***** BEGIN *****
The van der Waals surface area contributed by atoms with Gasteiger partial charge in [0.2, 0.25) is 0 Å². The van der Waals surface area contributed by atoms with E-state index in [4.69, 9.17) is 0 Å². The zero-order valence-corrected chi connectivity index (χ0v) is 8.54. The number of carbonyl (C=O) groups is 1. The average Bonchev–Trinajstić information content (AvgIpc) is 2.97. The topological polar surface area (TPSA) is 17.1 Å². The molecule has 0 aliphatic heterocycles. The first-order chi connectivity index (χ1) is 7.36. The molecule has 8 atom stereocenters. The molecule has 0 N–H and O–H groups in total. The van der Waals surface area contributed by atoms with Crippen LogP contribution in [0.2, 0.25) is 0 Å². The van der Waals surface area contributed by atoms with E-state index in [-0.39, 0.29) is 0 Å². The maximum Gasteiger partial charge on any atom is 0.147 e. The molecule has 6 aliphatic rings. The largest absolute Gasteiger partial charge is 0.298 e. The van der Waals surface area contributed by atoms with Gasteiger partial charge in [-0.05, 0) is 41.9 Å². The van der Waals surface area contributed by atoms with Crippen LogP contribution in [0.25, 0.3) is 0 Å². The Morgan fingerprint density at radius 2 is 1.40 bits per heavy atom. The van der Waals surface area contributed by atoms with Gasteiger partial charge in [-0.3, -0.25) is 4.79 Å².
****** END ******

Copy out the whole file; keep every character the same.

The van der Waals surface area contributed by atoms with Gasteiger partial charge in [0.2, 0.25) is 0 Å². The van der Waals surface area contributed by atoms with E-state index in [4.69, 9.17) is 0 Å². The zero-order valence-corrected chi connectivity index (χ0v) is 8.54. The number of carbonyl (C=O) groups is 1. The average Bonchev–Trinajstić information content (AvgIpc) is 2.97. The topological polar surface area (TPSA) is 17.1 Å². The molecule has 0 aliphatic heterocycles. The first-order chi connectivity index (χ1) is 7.36. The molecule has 8 atom stereocenters. The molecule has 0 N–H and O–H groups in total. The van der Waals surface area contributed by atoms with Crippen LogP contribution in [0.2, 0.25) is 0 Å². The van der Waals surface area contributed by atoms with E-state index in [-0.39, 0.29) is 0 Å². The maximum Gasteiger partial charge on any atom is 0.147 e. The molecule has 6 aliphatic rings. The largest absolute Gasteiger partial charge is 0.298 e. The van der Waals surface area contributed by atoms with Gasteiger partial charge in [-0.05, 0) is 41.9 Å². The van der Waals surface area contributed by atoms with Crippen LogP contribution in [0.25, 0.3) is 0 Å². The Morgan fingerprint density at radius 2 is 1.40 bits per heavy atom. The van der Waals surface area contributed by atoms with Gasteiger partial charge in [-0.3, -0.25) is 4.79 Å².